Sometimes I start listening to music and looking up different videos, just to see if I find something new and interesting. This time I landed on Jennifer Hudson. I must have listened to this about five or six times. Her inflections and phrasing are simple and beautiful. The kind of music making that makes me rethink the use of space within a line. Give it a listen and see for yourself.
It’s funny how one comes into contact with new music. I was recently listening to the New York Times Popcast titled “The Return of New York Rap” , which offered a unique discussion about the lack of rap music coming out of NYC the past decade. As I am a native New Yorker and still feel a certain connection to the music coming from there. So to listen to
Jon Caramanica and his guest talk about the artist coming out of there and the specific impact the New York radio stations play in getting music out to the masses was very enlightening. Not to mention, the Caribbean and island talk reminded me of home. When I hear topics likes these about my hometown, I feel comforted.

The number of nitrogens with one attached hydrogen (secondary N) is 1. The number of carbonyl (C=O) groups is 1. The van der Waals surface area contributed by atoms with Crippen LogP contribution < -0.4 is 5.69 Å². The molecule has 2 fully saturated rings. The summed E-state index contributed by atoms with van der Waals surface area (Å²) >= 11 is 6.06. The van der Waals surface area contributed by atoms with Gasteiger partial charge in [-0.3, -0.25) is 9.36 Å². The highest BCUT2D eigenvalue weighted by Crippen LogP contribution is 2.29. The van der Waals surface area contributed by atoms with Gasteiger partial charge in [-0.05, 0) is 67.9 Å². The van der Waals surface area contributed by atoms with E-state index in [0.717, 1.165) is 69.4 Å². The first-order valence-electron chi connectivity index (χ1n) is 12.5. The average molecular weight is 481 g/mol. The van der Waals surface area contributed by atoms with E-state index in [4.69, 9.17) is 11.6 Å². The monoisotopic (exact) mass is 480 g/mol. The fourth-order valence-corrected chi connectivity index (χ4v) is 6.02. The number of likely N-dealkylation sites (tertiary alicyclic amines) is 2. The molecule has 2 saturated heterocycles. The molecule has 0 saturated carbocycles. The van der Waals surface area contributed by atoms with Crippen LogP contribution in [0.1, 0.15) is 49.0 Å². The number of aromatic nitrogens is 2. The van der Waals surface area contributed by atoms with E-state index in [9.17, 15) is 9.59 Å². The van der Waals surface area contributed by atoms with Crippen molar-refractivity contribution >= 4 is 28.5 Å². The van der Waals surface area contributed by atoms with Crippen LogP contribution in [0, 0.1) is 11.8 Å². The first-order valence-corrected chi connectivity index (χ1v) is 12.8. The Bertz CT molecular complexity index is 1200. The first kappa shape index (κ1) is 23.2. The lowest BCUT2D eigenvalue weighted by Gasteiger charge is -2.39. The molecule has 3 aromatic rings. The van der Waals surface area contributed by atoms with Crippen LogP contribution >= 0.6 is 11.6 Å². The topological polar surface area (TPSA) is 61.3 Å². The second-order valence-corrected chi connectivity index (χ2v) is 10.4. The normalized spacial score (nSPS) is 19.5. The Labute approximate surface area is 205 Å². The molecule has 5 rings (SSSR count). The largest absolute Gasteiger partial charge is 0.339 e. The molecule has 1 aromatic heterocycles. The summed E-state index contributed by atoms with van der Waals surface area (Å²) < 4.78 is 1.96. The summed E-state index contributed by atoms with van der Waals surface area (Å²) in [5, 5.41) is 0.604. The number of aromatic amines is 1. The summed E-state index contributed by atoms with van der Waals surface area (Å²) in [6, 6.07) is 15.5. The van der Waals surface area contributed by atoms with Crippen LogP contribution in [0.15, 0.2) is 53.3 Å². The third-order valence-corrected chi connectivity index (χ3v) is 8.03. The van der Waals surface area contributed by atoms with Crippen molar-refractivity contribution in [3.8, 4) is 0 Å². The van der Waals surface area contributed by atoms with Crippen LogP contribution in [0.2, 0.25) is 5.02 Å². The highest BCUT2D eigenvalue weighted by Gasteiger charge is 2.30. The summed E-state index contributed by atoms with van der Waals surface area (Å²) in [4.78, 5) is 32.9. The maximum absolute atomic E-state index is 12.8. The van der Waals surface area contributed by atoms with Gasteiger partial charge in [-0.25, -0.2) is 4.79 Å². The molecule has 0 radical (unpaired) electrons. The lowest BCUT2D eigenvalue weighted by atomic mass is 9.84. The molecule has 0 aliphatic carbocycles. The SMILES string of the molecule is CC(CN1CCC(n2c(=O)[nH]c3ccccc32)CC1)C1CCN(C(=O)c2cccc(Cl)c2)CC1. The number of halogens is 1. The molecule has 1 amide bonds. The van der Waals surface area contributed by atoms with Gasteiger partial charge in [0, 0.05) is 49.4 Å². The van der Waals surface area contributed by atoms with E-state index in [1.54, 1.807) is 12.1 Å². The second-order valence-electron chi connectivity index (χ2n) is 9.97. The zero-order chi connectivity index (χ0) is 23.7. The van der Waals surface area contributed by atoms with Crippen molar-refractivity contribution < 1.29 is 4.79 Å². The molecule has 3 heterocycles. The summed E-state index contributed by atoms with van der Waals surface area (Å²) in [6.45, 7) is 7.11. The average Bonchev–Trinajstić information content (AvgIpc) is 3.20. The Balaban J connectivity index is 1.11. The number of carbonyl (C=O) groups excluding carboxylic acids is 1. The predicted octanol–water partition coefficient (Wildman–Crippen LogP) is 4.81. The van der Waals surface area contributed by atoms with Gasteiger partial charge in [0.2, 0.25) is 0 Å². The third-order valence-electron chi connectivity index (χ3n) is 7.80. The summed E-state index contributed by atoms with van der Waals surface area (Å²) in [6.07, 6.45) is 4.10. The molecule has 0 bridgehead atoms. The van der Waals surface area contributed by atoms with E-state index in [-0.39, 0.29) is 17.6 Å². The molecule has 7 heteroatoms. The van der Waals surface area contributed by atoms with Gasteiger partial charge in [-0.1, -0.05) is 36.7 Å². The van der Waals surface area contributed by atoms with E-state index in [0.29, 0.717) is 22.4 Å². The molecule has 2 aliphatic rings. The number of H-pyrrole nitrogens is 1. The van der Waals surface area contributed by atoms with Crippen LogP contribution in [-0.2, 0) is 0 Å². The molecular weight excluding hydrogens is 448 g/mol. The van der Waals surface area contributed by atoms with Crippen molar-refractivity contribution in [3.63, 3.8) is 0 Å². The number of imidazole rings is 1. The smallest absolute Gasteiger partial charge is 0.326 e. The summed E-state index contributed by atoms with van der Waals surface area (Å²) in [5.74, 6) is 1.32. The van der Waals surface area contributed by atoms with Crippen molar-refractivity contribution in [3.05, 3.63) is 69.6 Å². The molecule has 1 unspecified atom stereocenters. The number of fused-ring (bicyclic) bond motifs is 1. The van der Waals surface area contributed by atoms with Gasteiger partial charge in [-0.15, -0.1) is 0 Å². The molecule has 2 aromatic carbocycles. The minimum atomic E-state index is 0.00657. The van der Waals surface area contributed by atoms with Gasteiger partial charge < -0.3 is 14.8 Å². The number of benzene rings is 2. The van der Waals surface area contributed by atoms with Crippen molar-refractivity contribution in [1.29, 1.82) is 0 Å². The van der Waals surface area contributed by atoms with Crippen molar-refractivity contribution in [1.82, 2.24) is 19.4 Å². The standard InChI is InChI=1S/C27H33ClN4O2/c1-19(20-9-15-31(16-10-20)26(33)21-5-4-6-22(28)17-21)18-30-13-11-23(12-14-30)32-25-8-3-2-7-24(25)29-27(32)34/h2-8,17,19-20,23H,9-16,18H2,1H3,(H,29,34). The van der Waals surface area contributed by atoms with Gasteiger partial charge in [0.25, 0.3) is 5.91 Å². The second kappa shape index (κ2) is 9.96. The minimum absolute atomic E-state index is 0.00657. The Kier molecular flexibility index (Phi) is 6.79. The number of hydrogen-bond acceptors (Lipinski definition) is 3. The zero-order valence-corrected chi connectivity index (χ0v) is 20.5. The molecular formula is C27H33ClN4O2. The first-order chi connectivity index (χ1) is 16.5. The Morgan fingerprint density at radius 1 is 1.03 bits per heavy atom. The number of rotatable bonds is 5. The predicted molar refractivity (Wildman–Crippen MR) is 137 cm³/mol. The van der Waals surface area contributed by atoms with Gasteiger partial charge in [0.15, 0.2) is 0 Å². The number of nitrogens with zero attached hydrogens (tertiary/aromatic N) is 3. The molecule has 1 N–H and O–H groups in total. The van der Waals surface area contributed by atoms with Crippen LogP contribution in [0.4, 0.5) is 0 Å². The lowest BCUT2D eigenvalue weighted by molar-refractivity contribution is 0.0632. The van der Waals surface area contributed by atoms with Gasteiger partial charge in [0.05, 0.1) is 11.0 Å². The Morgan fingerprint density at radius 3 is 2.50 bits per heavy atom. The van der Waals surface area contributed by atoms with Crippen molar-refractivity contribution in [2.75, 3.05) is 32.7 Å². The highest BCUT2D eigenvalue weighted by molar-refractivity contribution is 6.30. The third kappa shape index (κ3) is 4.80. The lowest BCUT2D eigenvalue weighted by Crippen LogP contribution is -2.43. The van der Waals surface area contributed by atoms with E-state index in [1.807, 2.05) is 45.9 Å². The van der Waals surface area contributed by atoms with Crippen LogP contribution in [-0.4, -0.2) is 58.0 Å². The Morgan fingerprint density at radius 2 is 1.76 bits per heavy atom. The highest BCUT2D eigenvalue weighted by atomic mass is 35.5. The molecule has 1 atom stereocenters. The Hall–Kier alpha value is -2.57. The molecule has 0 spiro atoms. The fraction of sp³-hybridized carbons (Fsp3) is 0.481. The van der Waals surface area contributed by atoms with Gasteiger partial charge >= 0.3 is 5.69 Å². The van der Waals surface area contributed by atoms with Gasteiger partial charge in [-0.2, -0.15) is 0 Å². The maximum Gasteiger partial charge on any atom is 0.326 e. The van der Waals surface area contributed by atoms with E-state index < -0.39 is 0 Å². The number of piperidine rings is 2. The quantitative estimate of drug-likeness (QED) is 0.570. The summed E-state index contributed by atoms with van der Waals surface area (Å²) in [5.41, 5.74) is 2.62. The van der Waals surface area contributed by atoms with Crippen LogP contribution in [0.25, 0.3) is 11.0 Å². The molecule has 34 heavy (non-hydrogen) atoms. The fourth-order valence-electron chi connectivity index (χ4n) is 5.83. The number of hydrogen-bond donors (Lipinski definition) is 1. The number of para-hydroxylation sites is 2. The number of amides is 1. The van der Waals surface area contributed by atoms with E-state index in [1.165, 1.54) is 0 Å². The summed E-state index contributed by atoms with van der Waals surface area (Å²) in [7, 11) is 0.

The podcast was so interesting to me that I wanted to read up on some of the artist mentioned in the talk directly from the NYT website. Well, somehow I meandered toward the bottom of the page and saw a trumpeter. His name is Ibrahim Maalouf and I am glad I got the chance to discover his music as well.
Funny, the twist and turns we make towards discovery. From Young M.A.’s “OOOUUU” and Fat Joe and Remy Ma’s “All The Way Up” to Ibrahim Maalouf Live in Beirut.
Recently I played a concert in concert recital hall. The space was very intimate and the concert was around mid-day. At first I thought this was an odd time for a chamber music concert featuring the Stravinsky Octet and a few other works for the era. Odd until I listened to the New York Times Popcast: Jazz’s Takeover of Hallowed Museum Spaces.
Part of the discussion dealt with the classification of what jazz music is and how artist explore new sounds, spaces, and the integration of many forms of arts. One of the artist in question was Jason Moran. A fantastic jazz pianist and now Artistic Director for Jazz at The Kennedy Center.